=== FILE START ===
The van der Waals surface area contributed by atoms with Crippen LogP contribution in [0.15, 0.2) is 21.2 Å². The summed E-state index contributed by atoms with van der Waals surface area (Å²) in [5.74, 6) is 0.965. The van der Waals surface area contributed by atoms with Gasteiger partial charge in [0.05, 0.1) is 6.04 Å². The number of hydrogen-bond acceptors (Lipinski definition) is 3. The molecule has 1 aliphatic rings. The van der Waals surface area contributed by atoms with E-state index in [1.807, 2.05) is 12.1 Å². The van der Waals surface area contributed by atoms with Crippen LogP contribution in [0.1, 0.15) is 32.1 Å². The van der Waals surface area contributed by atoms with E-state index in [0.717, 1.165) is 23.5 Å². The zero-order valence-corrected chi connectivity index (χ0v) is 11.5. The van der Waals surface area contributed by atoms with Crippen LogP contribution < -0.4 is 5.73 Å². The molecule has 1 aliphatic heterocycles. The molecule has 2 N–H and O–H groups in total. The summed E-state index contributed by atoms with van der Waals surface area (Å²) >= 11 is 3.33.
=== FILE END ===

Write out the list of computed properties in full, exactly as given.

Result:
The van der Waals surface area contributed by atoms with Crippen LogP contribution in [0.15, 0.2) is 21.2 Å². The summed E-state index contributed by atoms with van der Waals surface area (Å²) in [5.74, 6) is 0.965. The van der Waals surface area contributed by atoms with Gasteiger partial charge in [0.05, 0.1) is 6.04 Å². The number of hydrogen-bond acceptors (Lipinski definition) is 3. The molecule has 1 aliphatic rings. The van der Waals surface area contributed by atoms with E-state index in [1.807, 2.05) is 12.1 Å². The van der Waals surface area contributed by atoms with Crippen LogP contribution in [0.1, 0.15) is 32.1 Å². The van der Waals surface area contributed by atoms with E-state index in [0.717, 1.165) is 23.5 Å². The zero-order valence-corrected chi connectivity index (χ0v) is 11.5. The van der Waals surface area contributed by atoms with Crippen LogP contribution < -0.4 is 5.73 Å². The molecule has 1 aliphatic heterocycles. The molecule has 2 N–H and O–H groups in total. The summed E-state index contributed by atoms with van der Waals surface area (Å²) >= 11 is 3.33.